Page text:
With flip flops on his feet, Jimmy Buffett looked out at hundreds of University of Miami graduates and grabbed the pink stole that had just been draped around his neck to mark his new and lofty honorary degree.
“I started off as a bar singer in Coral Gables,” he told students. “And I got a doctorate now.”
The singer-songwriter brought his signature laid-back island style, along with lots of salty advice, as commencement speaker at a Friday ceremony that also was one of the last for UM President Donna Shalala after 14 years at the helm.
Students pinned buttons with red hearts on their gowns that said “I love Shalala,” and gave her high-fives as she made her way to the stage. When she took to the podium, Tina Turner’s Simply the Best played on the loudspeakers. Graduates in decorated caps and high heels stood to give her a standing ovation.
“It’s great to be a Miami Hurricane,” she said to cheers.
Shalala is leaving the private university to head the Clinton Foundation. Julio Frenk, dean of faculty at Harvard’s school of public health and a former minister of health in his native Mexico, has been tapped as her replacement.
Louixelle Marcelin, who graduated with a degree in exercise physiology, said Shalala had made a “huge impact.”
“She left a legacy behind – all of the things she’s done on campus, like raising an obscene amount of money from alumni and resurrecting the [Student Activitites Center,]” Marcelin said.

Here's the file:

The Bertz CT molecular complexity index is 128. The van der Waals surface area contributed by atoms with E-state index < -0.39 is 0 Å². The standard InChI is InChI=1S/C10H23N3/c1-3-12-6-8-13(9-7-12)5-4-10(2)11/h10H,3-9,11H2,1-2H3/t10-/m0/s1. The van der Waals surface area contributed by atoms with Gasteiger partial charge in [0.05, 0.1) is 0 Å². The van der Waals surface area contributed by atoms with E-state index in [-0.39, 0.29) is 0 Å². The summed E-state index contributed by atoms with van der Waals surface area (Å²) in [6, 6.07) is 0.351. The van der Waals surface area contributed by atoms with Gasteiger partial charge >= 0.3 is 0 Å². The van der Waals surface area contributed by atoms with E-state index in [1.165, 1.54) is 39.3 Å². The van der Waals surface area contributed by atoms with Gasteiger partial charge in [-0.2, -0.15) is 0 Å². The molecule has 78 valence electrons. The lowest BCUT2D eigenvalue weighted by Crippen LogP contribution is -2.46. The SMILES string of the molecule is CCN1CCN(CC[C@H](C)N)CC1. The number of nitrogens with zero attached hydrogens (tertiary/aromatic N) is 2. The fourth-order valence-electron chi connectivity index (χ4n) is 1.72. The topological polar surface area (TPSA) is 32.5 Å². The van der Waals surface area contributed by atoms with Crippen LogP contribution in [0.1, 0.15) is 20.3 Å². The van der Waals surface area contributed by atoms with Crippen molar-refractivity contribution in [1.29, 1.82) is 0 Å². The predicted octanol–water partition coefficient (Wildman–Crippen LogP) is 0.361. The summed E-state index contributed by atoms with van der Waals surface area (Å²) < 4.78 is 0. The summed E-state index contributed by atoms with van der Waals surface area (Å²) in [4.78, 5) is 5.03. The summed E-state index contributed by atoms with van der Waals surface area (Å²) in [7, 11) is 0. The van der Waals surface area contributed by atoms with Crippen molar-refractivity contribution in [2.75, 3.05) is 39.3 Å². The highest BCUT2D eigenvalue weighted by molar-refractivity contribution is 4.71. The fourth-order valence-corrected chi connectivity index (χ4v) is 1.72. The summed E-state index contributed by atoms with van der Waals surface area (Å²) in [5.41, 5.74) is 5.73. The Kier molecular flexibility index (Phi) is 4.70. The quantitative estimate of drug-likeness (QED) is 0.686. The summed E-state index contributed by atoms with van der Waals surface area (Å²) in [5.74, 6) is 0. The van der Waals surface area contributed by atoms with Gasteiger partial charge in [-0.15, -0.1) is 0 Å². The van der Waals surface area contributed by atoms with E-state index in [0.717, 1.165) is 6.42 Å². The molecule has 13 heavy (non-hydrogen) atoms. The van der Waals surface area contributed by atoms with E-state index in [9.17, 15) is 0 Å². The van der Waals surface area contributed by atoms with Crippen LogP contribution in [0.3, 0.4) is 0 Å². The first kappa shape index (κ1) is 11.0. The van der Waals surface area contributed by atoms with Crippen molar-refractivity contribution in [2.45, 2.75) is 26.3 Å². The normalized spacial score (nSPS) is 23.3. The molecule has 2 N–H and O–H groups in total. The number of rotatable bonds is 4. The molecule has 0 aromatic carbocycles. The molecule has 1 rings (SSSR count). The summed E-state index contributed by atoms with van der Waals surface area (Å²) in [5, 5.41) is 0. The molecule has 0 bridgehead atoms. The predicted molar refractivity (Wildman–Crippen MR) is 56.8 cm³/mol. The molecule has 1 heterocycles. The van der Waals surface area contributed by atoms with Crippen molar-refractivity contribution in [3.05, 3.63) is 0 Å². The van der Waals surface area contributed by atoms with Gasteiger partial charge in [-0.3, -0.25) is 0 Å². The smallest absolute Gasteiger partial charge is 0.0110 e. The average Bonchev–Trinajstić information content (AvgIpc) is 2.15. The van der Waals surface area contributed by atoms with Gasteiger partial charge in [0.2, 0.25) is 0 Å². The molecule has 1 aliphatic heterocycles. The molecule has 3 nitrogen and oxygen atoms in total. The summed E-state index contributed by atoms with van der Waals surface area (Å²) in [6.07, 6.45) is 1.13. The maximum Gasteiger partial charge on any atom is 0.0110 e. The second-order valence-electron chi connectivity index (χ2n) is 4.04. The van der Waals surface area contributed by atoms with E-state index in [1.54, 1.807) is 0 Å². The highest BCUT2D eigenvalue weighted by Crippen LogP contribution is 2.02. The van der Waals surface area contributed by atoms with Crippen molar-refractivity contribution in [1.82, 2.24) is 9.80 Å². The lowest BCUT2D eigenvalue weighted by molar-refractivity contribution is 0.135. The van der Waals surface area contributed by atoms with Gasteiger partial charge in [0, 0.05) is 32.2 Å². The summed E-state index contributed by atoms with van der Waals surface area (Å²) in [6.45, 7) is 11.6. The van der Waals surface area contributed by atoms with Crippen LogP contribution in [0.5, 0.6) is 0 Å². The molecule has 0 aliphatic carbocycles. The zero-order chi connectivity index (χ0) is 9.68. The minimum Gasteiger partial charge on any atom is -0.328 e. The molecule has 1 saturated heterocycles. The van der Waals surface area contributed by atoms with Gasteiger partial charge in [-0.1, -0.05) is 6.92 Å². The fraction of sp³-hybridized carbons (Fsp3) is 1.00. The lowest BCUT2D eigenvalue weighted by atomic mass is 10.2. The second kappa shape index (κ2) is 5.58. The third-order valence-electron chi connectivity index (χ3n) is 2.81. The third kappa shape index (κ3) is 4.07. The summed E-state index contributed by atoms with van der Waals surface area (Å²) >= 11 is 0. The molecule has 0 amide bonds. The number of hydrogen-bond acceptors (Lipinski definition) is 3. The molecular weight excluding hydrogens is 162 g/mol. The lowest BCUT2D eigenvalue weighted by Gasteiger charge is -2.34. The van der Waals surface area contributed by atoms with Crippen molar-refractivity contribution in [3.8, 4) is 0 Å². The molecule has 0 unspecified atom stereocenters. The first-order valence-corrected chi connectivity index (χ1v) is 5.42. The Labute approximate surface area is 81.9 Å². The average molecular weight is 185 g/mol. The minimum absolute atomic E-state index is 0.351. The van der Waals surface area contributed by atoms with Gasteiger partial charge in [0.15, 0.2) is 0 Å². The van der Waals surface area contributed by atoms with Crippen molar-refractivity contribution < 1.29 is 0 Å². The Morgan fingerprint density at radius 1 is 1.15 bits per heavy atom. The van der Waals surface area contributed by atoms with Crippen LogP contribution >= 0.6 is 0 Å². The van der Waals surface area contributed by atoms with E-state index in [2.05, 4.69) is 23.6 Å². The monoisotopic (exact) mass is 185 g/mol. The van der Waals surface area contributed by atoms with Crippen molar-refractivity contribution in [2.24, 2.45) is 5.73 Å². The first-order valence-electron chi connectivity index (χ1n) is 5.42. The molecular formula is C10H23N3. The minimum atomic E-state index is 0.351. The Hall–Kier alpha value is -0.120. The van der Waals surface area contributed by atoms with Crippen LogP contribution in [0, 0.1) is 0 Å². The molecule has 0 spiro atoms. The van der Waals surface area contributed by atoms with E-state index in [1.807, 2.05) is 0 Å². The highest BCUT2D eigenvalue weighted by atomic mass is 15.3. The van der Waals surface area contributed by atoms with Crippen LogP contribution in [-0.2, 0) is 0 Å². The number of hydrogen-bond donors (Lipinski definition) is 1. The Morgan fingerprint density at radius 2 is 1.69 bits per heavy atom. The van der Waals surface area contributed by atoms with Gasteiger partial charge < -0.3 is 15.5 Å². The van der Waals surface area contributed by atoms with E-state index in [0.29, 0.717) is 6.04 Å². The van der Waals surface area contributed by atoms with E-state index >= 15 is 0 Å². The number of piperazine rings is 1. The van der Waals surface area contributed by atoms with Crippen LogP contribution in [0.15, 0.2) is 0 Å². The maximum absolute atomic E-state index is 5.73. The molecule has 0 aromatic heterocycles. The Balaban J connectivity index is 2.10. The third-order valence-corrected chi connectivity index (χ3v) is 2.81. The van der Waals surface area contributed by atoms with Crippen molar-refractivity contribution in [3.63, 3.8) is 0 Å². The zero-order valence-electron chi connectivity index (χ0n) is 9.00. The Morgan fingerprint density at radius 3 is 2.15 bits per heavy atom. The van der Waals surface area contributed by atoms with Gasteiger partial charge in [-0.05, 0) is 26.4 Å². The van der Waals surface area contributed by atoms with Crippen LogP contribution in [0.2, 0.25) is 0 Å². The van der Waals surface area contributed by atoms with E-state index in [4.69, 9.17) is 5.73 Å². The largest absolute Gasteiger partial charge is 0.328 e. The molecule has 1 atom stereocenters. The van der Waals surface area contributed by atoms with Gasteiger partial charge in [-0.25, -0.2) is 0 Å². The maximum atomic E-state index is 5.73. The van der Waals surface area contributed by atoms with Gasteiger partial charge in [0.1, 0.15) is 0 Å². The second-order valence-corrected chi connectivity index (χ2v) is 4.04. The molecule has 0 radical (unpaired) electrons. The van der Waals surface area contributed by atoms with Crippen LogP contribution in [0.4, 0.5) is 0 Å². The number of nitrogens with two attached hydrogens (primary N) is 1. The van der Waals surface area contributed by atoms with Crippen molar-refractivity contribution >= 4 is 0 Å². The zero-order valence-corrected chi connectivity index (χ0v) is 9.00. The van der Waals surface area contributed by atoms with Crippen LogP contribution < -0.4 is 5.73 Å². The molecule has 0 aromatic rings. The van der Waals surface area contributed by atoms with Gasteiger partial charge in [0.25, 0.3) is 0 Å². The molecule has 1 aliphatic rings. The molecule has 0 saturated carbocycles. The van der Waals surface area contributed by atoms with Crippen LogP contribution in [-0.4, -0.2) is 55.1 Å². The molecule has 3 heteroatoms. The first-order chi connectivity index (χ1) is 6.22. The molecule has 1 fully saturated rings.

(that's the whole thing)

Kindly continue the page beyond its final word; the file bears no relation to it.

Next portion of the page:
After student ambassador Eboni Person, a school of education and human development grad, gave a speech celebrating people who have fought for civil rights, Shalala underlined her message by repeating what has become a slogan in nationwide protests against police killings: “Black lives matter.” The comment drew loud applause.
In introducing Buffett, who was awarded an honorary doctorate in music, Shalala recognized the multiplatinum artist for his “enduring impact on American culture.”
A member of the National Songwriters Hall of Fame, Buffett has branded his famous song “Margaritaville,” into an empire of restaurants, hotels and a satellite radio station. A philanthropist, Buffet also donates $1 from all of his concert tickets to Singing for Change, a non-profit he started. He recently performed in the Florida capitol to rally support for Everglades restoration.
Buffett told the crowd he was inspired to become a marine biologist after visiting the aquarium while on vacation in Florida with his family – and he wanted to study at UM.
“I wanted to be Jacques Cousteau with a Southern accent,” he said.
The closest he got was a nearby bar that’s now called Titanic Restaurant and Brewery, where Buffett said he landed his first paying gig.
He distilled his advice into a checklist for the “ever-elusive future.” The four bits of wisdom he shared: Everything in moderation. Make your avocation your vocation. Go see the world. And “be Santa Claus when you can.”
Wearing aviator sunglasses (he said he forgot his reading glasses,) Buffett encouraged students to get out and see the world. “Use your time well. Beware of falling into the sedentary trap.”
The closest the University of Southern Mississippi grad (class of ’69) grad got to actually singing was when he quoted Bob Marley.
“One love, one life, let’s get together, and feel all right,” he said to the beat. The crowd helped him finish the song. Buffett didn’t stick around after graduation, saying he had some fish to catch on Elliott Key.
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